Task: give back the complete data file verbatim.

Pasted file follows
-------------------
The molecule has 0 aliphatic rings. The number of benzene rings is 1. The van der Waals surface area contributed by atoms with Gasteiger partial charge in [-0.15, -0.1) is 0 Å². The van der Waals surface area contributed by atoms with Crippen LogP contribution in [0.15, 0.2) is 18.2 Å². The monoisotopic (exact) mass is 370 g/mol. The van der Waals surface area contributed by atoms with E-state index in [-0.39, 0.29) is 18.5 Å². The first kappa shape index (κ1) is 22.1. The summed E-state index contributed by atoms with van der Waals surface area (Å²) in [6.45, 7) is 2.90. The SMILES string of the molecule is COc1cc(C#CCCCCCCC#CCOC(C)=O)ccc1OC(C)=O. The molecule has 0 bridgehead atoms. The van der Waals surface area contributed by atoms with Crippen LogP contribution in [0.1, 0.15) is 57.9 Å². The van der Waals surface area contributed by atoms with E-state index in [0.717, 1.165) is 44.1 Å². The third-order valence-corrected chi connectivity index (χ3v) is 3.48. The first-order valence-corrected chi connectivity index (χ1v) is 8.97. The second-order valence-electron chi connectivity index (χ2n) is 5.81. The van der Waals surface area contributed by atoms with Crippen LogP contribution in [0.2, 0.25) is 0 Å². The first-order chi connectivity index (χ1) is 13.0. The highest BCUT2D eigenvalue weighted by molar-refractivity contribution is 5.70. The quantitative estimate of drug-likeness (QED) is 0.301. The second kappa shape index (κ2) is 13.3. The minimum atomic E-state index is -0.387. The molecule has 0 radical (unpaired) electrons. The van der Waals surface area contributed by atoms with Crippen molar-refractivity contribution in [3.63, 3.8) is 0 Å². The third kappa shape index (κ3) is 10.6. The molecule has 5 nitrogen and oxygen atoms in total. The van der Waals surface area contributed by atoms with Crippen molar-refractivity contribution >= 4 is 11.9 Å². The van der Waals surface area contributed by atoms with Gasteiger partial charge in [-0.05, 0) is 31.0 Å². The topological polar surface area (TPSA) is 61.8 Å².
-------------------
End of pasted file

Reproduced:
The molecule has 0 aliphatic rings. The number of benzene rings is 1. The van der Waals surface area contributed by atoms with Gasteiger partial charge in [-0.15, -0.1) is 0 Å². The van der Waals surface area contributed by atoms with Crippen LogP contribution in [0.15, 0.2) is 18.2 Å². The monoisotopic (exact) mass is 370 g/mol. The van der Waals surface area contributed by atoms with E-state index in [-0.39, 0.29) is 18.5 Å². The first kappa shape index (κ1) is 22.1. The summed E-state index contributed by atoms with van der Waals surface area (Å²) in [6.45, 7) is 2.90. The SMILES string of the molecule is COc1cc(C#CCCCCCCC#CCOC(C)=O)ccc1OC(C)=O. The molecule has 0 bridgehead atoms. The van der Waals surface area contributed by atoms with Crippen LogP contribution in [0.1, 0.15) is 57.9 Å². The van der Waals surface area contributed by atoms with E-state index in [0.717, 1.165) is 44.1 Å². The third-order valence-corrected chi connectivity index (χ3v) is 3.48. The first-order valence-corrected chi connectivity index (χ1v) is 8.97. The second-order valence-electron chi connectivity index (χ2n) is 5.81. The van der Waals surface area contributed by atoms with Crippen LogP contribution in [0.2, 0.25) is 0 Å². The first-order chi connectivity index (χ1) is 13.0. The highest BCUT2D eigenvalue weighted by molar-refractivity contribution is 5.70. The quantitative estimate of drug-likeness (QED) is 0.301. The second kappa shape index (κ2) is 13.3. The minimum atomic E-state index is -0.387. The molecule has 0 radical (unpaired) electrons. The van der Waals surface area contributed by atoms with Crippen molar-refractivity contribution in [3.63, 3.8) is 0 Å². The third kappa shape index (κ3) is 10.6. The molecule has 5 nitrogen and oxygen atoms in total. The van der Waals surface area contributed by atoms with Crippen molar-refractivity contribution >= 4 is 11.9 Å². The van der Waals surface area contributed by atoms with Gasteiger partial charge in [-0.05, 0) is 31.0 Å². The topological polar surface area (TPSA) is 61.8 Å².